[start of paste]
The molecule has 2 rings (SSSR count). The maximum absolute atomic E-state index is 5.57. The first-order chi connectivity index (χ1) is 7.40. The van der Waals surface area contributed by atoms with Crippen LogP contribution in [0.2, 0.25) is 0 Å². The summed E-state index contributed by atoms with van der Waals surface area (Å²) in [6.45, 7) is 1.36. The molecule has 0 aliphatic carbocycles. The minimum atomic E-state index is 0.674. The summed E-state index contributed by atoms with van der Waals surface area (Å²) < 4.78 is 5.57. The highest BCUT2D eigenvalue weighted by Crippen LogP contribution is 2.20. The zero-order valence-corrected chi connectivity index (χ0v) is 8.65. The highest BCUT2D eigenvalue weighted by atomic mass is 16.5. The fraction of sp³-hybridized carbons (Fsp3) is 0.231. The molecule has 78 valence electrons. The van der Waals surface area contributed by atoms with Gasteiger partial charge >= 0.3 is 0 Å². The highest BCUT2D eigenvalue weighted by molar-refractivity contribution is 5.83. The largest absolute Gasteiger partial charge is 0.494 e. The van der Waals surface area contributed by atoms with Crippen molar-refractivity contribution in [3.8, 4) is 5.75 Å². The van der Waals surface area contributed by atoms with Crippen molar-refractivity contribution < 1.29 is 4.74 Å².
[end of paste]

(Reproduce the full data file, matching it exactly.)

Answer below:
The molecule has 2 rings (SSSR count). The maximum absolute atomic E-state index is 5.57. The first-order chi connectivity index (χ1) is 7.40. The van der Waals surface area contributed by atoms with Crippen LogP contribution in [0.2, 0.25) is 0 Å². The summed E-state index contributed by atoms with van der Waals surface area (Å²) in [6.45, 7) is 1.36. The molecule has 0 aliphatic carbocycles. The minimum atomic E-state index is 0.674. The summed E-state index contributed by atoms with van der Waals surface area (Å²) < 4.78 is 5.57. The highest BCUT2D eigenvalue weighted by Crippen LogP contribution is 2.20. The zero-order valence-corrected chi connectivity index (χ0v) is 8.65. The highest BCUT2D eigenvalue weighted by atomic mass is 16.5. The fraction of sp³-hybridized carbons (Fsp3) is 0.231. The molecule has 78 valence electrons. The van der Waals surface area contributed by atoms with Gasteiger partial charge >= 0.3 is 0 Å². The highest BCUT2D eigenvalue weighted by molar-refractivity contribution is 5.83. The largest absolute Gasteiger partial charge is 0.494 e. The van der Waals surface area contributed by atoms with Crippen molar-refractivity contribution in [3.8, 4) is 5.75 Å². The van der Waals surface area contributed by atoms with Crippen molar-refractivity contribution < 1.29 is 4.74 Å².